Guest More than 1 year ago
Luckily for me, I came into the series really late, as in just this past summer. When my boyfriend dumped me, my sister practically shoved A Game of Thrones in my hand as a balm to get me over the worst of it. Better than drugs, more addictive than crack, I seriously couldn't put the book down. I let my dad drive my truck back from Atlanta just so I could continue reading it. Wonderfully intricate politics, characters that you can't decide to hate or love, lush settings, and, through it all, a master story teller plies his trade with expertise. You spend half your time wondering whether or not you should hate someone, never to be given a definate yes or no in most cases, strangely like real life here. The two characters I have been steadfast in my regard for are Arya and Sansha. Arya simply because she is a Stark and she is, by god, going to DO something about this mess (and I love strong tomboy characters). I loathe Sansha as strongly as I love Arya...anyone who gives up their wolf and turns their back on their family gets what they deserve...but I do feel sorry for her. She got caught in a web of her own making...but no one really deserves Jeoffrey. Love these books and I have made most of my friends read the series as well. We are now waiting anxiously for the new one even as we continue to argue the old ones.
theReader278 More than 1 year ago
I loved reading this wonderful book! It is a story that keeps you entertained for hours.
Guest More than 1 year ago
tired of the same old, same old? good guy meets bad guy,.. good guy fights bad guy, good guy wins.. the end.. This series will turn and flip and spin you around. Who is good , who is bad? at what point do charecters cross the line. Main charecters, getting killed off! no.. but yeS!! every page is a nerve racking spine tingle suspense filled joy. This is not to say that it is a harsh book with no redeming qualites of love,hope, goodnes and light . not at all but if your tired of always knowing who will win and what will happen . Read this book P.S. Defiantly start with book one
WonderMoose More than 1 year ago
Having read all of the first three books I have never been disappointed by the constant page turning action, heart-felt characters, and gripping plot. This is possibly the best Fantasy series in existence. The tragedy is that it is incomplete. Even though the books have been amazing thus far... I'm hesitant to move on to the next book while knowing it leads nowhere. I sincerely hope that George will one day bestow on us the final chapters of this truly epic story.
HappyReaderOR More than 1 year ago
Love this series. Read the first one before the show came out on HBO and have since read books 2, 3 and 4. Great epic tale - has kept my interest.
thecollector0 More than 1 year ago
this is a good series with many characters that you want to follow to find out more of the story. I thoroughly enjoyed this book as well as the others in the series, and again cannot wait to read the next one.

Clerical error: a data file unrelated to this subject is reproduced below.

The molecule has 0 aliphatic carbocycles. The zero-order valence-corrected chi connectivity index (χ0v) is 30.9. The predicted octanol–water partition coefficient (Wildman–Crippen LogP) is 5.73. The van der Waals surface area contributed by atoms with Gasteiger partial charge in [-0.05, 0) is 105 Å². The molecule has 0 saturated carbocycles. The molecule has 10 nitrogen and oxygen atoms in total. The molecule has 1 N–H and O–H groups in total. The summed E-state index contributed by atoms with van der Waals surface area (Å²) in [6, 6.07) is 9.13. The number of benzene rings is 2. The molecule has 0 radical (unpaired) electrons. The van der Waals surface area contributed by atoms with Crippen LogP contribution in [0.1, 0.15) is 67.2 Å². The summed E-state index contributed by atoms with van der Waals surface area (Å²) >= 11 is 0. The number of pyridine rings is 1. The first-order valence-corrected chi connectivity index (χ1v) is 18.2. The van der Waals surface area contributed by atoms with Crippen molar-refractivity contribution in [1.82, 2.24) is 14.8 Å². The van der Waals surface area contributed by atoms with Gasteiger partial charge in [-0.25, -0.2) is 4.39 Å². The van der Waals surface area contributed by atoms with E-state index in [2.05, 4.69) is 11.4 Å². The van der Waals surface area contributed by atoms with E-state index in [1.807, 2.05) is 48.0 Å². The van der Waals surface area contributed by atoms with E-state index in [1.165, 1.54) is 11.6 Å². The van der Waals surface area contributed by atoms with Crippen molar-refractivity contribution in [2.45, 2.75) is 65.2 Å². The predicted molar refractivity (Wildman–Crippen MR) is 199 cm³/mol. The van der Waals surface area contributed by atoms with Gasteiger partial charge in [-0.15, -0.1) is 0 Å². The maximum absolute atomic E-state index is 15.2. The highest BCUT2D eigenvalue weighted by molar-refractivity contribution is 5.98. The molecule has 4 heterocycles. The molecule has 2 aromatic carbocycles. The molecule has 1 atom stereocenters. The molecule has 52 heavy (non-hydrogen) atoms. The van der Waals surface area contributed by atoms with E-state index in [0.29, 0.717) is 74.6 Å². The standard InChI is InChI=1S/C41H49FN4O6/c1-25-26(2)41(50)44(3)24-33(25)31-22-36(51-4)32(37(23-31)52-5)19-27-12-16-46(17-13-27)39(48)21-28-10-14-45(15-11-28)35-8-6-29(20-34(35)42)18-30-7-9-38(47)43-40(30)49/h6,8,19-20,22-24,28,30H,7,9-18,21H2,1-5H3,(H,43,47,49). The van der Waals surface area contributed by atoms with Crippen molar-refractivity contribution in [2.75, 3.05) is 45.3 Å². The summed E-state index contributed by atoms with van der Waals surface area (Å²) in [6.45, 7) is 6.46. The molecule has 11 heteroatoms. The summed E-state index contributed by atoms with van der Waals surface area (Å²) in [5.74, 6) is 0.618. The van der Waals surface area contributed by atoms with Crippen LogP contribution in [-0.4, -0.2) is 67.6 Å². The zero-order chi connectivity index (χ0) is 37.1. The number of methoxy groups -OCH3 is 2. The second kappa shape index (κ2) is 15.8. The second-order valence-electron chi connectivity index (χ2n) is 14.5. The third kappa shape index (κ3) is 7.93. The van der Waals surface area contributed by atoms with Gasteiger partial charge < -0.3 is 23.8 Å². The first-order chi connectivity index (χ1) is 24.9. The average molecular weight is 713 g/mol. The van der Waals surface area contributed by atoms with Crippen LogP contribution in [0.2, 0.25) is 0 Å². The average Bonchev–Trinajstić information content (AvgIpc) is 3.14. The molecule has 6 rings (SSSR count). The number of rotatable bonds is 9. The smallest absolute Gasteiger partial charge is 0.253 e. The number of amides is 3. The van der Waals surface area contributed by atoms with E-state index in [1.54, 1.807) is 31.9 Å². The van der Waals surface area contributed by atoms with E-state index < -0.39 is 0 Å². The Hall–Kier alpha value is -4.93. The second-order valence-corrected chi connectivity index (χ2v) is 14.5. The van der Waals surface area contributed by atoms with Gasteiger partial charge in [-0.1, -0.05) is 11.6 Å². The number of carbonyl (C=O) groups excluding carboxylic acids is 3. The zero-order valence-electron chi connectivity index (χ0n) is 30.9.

GloveSlipper More than 1 year ago
Let me first state that I love this series. These books are wonderful for escaping on a snowy night. The characters, good or bad, continue to forge a place in your heart. The books have everything you would want from a work of fiction, except. This series is sad. Without any specific spoilers I can say that there is not one thing that has happened in this series that makes you feel good. Even when a character falls in love there is an underlying issue that makes the love a bad idea. The characters you care about are put through one horrific event after another and most of the characters are children. I know the series is far from finished but at this point, every single chapter you can rest assured that the characters you love will have nothing good happen to them. Read this series but take a break in between books. There is no rush as the author has very little interest in finishing the series quickly. Otherwise, the chapters begin to feel like a depressing grind.
Guest More than 1 year ago
George R.R. Martin has that talent of writing that keeps you on the edge. Some moments you have to resist skipping pages justg to see how something turns out. Other times you want to put the book down because you are dreading what might happen next. Amazing. I only wish other reviewers would STOP explaining the whole book and spoiling the book for new readers!
Linus_Lexington More than 1 year ago
George R. R. Martins final book in his "A Song of Ice and Fire" trilogy is a well thought out ending to the incomplete lives of the character of the Seven Kingdoms. I thought his trilogy was outstanding; I was enraptured by the twists and turns. However, Martin is some what reminicent of "The Wheel of Time Series" with his detailed discription of events, which to a reader can sometimes get monotonous. Martin writes a massive amount of characters into the plot and sometimes it is frustrating to jump from one character to another character doing something completly unrelated. I found myself on a occasion skipping through and just reading one characters' chapters through out the book. Martin masterfully builds up character just to eliminate them from the story; it really inspires a emotional responce from the reader. I recommend this book to heavy readers and fantasy addicts. you will be surprised many times over with the plot.